Tuning our search, e.g., to actively sample different languages in a balanced manner, might still come short of the goal. One reason is that when filtering by repositories’ primary language, we will still get all the secondary languages from those repositories. This might tip the balance in favor of languages commonly used with others, such as HTML.

4 Sampling Strategies For Bias Mitigation

Some strategies we could employ to mitigate the issues mentioned above:

1. Positive class sampling

Using this strategy, we can over-sample positive samples from languages with a negative bias, and under-sample positive samples from languages with a positive bias. This will lead to a more balanced dataset but risks losing important information on languages with a positive bias and overfitting the oversampled samples from languages with a negative bias.

2. Negative class sampling

In symmetry with the positive sampling strategy, we could alternatively over- and under-sample negative samples based on the bias of each language

3. Negative and positive sampling

This strategy combines the previous two, using a more moderate amount of over- and under-sampling of each class to achieve an unbiased dataset.

4. Monitoring performance

As confident as we are that we’ve created an unbiased dataset, it is best to monitor each of our metrics and KPIs both generally and per language. This might shed light on biases that we missed or other hidden issues.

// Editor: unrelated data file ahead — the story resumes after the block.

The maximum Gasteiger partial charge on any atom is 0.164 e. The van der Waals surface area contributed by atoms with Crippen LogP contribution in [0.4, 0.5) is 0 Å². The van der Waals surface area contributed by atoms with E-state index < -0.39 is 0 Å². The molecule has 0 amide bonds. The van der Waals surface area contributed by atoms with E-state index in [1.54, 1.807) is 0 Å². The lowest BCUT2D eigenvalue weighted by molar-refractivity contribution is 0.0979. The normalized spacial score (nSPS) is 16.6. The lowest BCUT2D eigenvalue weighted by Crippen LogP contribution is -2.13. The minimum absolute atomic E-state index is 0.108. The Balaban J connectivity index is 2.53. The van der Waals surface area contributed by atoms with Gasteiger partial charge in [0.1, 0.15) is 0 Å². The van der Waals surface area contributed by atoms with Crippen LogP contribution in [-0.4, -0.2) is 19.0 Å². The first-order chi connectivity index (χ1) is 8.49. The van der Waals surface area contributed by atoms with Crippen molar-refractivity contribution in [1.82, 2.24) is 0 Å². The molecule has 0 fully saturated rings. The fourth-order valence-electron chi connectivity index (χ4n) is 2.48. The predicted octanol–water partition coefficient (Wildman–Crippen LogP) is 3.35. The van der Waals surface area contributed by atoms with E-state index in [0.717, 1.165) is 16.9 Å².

Active Learning

As mentioned earlier, while we can automate some parts of the data labeling (e.g., using a list of terms to match against), it still requires some manual curation instead of preemptively labeling the entire dataset. Since this might be a very labor-intensive task, we could use active learning. This would entail tagging only a portion of the dataset and using that portion to train the model. Then, we use the model to infer label probabilities for the rest of the dataset. 

Some of the (previously unseen) samples will be very similar to samples from the labeled training set, resulting in high confidence in the model’s classification. However, significantly different samples will be more difficult for the model, leading to the label probabilities being closer to the model’s decision boundary. 

We can prioritize those samples for manual curation and labeling, as they will likely have the most significant impact on the model. This process will allow us to obtain a model with similar performance to the model we would have if we labeled the entire dataset, potentially only a fraction of the effort.


As with many machine learning tasks, collecting and labeling the dataset is an essential – and challenging – step, sometimes even more than training the model. Making sure to attend to the potential issues during the initial creation of the dataset can save a lot of time and trouble down the road.